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Working at Cross Purposes

Monday, July 27th, 2015

I’ve been reading the book How Not to be Wrong: The Power of Mathematical Thinking, by Jordon Ellenberg. Toward the end of the book, he briefly picked up one of my favorite themes, working to disprove hypotheses.  He started of with a quote from F. Scott Fitzgerald- The test of a first-rate intelligence is the […]

Pluto Genealogy

Sunday, July 19th, 2015

Part of the very recent history of my family is my oldest daughter’s love for planets when she was little. Every night I read to her from my old National Geographic planet book. When that wore out, she insisted on being read to from the pages that were still held together by broken bits of […]

Backwards and Forwards

Sunday, July 12th, 2015

As I gradually get back to normal after the last few months (see Fading & Passing), I thought I would return to my regular weekly posts, though perhaps in a shorter format for a while. Genealogy is done backwards in time, from known to unknown. That is the way we ought to research, starting from […]

Uncertainty 

Sunday, May 31st, 2015

Being unsure is a pretty common thing in genealogy. It is an inherent part of research to be uncertain and to work to reduce the uncertainty. One of the things that can go wrong in research is to forget to have doubts. Usually the uncertainty we have is because we suspect we might have the […]

Contrafactual Genealogy

Sunday, May 24th, 2015

The other day I heard a program that discussed whether or not contrafactual history was “real” history. Some argue that history should only be concerned with what actually happened. Playing with “what if” questions might be fun, but it is fiction, not history. Others contend that analyzing other possibilities, paths that never got a chance […]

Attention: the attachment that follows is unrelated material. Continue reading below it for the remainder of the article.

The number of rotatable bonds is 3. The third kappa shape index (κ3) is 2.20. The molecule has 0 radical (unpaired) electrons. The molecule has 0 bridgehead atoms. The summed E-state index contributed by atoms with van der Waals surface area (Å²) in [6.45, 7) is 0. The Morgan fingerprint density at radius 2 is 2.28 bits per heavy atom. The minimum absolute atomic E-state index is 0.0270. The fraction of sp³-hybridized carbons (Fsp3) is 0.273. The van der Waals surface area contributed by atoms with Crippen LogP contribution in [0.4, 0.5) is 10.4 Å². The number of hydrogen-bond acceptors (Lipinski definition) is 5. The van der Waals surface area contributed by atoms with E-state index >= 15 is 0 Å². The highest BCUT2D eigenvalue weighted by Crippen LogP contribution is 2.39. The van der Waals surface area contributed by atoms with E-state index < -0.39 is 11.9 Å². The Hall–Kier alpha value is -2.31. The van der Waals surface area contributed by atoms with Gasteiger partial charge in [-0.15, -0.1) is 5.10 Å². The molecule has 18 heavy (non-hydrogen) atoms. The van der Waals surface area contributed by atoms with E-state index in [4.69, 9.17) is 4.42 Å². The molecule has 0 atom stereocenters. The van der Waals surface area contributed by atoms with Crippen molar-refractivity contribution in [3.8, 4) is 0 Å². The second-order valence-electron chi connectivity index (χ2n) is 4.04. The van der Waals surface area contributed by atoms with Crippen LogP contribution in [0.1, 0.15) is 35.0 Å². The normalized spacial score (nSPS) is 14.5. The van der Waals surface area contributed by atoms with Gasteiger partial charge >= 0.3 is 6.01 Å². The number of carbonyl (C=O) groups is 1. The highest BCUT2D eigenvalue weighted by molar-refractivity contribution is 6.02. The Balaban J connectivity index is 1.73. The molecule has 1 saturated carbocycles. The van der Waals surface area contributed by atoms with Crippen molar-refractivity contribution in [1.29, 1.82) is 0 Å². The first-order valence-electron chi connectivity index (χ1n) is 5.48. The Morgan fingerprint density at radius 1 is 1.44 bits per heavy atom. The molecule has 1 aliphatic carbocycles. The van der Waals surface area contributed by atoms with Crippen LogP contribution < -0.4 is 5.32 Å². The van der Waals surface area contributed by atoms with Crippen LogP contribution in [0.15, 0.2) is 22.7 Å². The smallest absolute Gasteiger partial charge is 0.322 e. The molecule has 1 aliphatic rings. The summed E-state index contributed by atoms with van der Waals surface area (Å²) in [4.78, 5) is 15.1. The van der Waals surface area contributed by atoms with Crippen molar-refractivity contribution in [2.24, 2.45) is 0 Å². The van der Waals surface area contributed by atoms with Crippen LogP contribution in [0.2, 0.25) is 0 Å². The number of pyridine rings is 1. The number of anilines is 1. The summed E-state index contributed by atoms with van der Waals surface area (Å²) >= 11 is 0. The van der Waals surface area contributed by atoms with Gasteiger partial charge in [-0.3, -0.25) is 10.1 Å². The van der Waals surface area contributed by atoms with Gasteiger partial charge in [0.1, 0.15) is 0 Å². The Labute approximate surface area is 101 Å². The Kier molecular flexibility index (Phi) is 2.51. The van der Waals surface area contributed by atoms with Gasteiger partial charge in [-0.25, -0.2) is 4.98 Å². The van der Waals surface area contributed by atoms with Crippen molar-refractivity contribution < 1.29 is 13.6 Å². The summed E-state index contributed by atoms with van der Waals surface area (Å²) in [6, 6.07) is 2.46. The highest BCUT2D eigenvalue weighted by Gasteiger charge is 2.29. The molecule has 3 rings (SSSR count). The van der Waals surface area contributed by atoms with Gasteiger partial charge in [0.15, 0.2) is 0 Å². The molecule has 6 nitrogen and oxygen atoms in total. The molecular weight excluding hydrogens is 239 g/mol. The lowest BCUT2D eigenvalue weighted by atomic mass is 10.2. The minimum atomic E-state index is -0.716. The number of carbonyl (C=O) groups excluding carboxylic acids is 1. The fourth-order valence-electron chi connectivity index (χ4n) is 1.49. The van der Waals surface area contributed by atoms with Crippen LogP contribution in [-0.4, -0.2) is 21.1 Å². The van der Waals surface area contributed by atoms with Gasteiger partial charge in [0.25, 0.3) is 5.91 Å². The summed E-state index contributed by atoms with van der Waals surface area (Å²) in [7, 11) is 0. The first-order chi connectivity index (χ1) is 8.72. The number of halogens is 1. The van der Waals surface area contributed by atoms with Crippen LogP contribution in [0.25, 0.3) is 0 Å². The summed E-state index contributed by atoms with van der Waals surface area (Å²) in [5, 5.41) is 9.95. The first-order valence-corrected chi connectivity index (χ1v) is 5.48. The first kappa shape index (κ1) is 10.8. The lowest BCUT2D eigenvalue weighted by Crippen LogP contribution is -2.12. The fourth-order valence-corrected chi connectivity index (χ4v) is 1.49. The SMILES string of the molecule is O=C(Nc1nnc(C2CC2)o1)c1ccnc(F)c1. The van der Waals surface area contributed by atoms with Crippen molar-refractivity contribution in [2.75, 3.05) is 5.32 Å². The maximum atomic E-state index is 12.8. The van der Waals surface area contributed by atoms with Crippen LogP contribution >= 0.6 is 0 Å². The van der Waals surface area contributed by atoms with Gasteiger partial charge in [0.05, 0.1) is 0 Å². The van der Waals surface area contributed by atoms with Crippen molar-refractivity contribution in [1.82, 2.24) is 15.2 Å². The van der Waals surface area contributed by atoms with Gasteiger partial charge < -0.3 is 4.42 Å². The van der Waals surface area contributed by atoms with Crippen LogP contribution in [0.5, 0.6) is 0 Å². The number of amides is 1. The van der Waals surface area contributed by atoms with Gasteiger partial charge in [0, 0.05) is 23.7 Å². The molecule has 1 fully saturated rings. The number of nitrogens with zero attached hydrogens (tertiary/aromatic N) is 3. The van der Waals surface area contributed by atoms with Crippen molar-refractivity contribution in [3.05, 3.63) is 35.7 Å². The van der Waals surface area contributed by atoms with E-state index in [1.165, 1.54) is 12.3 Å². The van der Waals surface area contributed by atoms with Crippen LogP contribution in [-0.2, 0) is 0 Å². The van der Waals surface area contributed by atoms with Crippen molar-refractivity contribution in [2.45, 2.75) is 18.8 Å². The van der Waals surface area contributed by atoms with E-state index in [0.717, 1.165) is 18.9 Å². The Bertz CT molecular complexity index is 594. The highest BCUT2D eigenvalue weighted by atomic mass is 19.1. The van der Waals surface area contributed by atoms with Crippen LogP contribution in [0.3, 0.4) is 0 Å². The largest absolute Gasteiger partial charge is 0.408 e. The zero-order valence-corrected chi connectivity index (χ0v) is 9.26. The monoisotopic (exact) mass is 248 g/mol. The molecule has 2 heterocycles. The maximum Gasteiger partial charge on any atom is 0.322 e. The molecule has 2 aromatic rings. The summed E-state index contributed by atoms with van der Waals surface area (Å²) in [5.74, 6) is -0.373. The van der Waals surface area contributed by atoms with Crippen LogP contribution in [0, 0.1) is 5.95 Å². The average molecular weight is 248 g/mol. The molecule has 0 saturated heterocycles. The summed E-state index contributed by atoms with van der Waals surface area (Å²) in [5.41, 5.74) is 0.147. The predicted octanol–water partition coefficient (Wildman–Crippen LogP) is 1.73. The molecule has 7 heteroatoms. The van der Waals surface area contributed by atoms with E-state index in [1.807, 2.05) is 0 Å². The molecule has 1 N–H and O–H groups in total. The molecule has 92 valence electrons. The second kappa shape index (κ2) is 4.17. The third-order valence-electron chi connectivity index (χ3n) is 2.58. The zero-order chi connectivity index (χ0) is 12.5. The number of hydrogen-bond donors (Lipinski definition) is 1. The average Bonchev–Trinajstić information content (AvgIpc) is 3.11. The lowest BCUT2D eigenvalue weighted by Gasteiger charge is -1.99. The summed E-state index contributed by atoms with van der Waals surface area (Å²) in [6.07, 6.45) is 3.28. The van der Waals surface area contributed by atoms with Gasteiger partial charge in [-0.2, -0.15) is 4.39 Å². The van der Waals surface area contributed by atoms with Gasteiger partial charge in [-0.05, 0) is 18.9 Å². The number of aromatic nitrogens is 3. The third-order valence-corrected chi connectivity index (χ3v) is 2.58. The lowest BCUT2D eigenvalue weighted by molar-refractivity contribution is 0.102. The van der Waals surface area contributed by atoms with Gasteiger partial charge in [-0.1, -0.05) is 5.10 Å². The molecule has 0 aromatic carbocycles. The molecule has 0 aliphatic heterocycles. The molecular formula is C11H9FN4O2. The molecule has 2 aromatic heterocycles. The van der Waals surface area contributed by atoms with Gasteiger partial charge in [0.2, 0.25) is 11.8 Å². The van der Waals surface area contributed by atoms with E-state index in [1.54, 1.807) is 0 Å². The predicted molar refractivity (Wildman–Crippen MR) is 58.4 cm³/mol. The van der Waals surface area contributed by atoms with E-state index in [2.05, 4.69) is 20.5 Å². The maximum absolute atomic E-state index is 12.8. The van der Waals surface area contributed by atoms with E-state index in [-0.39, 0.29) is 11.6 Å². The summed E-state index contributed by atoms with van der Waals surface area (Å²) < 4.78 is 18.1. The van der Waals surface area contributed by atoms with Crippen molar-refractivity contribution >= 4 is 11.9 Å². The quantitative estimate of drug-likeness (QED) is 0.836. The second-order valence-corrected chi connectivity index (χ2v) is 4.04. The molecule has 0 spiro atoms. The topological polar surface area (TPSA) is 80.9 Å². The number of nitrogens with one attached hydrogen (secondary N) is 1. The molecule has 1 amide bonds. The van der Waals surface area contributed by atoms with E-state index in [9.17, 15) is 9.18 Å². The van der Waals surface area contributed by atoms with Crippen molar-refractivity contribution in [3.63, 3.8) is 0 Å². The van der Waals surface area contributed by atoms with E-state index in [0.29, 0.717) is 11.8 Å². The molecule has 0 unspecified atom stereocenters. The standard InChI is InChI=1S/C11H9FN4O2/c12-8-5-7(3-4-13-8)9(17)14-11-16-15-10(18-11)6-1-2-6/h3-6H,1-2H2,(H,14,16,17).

Gaps in the Curb

Sunday, May 17th, 2015

Just yesterday I was driving home from a presentation and I passed where an aunt of mine once lived. Now you can only guess that people once lived there. The house is gone and nothing has replaced it. The land is covered by grass and a scatter of trees but, on closer inspection, the empty […]

The Genealogists’ Alphabet, part F

Sunday, May 10th, 2015

Sometimes the past doesn’t need to be so distant to seem far away. Cleaning out things that the kids have outgrown turned up one of those typical alphabet books that are for kids that can’t yet read. The kind of book whose genealogist version might start— A is for archive with papers in boxes to […]

Forgetting

Sunday, May 3rd, 2015

Recently, a project of mine ended before it even began. The person who was to be the beneficiary, and from whose memories the project was to begin, only wanted to forget. It happens, of course, but it’s a sad thought, to be brought up in a way that one only wants to forget. No one […]

The Privilege of Time Travel

Sunday, April 26th, 2015

One of the privileges of doing any sort of historical research is the sense of traveling through time. It can be what we normally think of as historical research, or genealogical, or even archeological research. In genealogy we often need to involve general history in our work. It can give us guidance, both by helping […]

The Genealogists’ Alphabet, part E

Sunday, April 19th, 2015

Sometimes the past doesn’t need to be so distant to seem far away. Cleaning out things that the kids have outgrown turned up one of those typical alphabet books that are for kids that can’t yet read. The kind of book whose genealogist version might start— A is for aunt, who got you interested in […]

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